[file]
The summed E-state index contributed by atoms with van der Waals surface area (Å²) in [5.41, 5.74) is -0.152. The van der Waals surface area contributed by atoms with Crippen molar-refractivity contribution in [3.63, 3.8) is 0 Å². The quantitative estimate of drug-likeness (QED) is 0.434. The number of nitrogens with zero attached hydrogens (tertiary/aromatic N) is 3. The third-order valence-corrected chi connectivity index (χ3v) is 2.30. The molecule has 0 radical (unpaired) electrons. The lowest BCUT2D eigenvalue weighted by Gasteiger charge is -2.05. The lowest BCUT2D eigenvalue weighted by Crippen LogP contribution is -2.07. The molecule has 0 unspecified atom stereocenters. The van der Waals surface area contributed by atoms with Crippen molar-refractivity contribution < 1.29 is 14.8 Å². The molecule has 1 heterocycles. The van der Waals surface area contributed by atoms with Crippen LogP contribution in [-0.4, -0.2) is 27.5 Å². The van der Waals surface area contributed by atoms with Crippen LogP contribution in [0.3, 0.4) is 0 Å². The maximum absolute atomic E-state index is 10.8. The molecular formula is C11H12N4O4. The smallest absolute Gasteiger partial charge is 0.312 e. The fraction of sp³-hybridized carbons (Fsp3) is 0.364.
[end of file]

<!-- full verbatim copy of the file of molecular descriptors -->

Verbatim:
The summed E-state index contributed by atoms with van der Waals surface area (Å²) in [5.41, 5.74) is -0.152. The van der Waals surface area contributed by atoms with Crippen molar-refractivity contribution in [3.63, 3.8) is 0 Å². The quantitative estimate of drug-likeness (QED) is 0.434. The number of nitrogens with zero attached hydrogens (tertiary/aromatic N) is 3. The third-order valence-corrected chi connectivity index (χ3v) is 2.30. The molecule has 0 radical (unpaired) electrons. The lowest BCUT2D eigenvalue weighted by Gasteiger charge is -2.05. The lowest BCUT2D eigenvalue weighted by Crippen LogP contribution is -2.07. The molecule has 0 unspecified atom stereocenters. The van der Waals surface area contributed by atoms with Crippen molar-refractivity contribution < 1.29 is 14.8 Å². The molecule has 1 heterocycles. The van der Waals surface area contributed by atoms with Crippen LogP contribution in [-0.4, -0.2) is 27.5 Å². The van der Waals surface area contributed by atoms with Crippen LogP contribution in [0.3, 0.4) is 0 Å². The maximum absolute atomic E-state index is 10.8. The molecular formula is C11H12N4O4. The smallest absolute Gasteiger partial charge is 0.312 e. The fraction of sp³-hybridized carbons (Fsp3) is 0.364.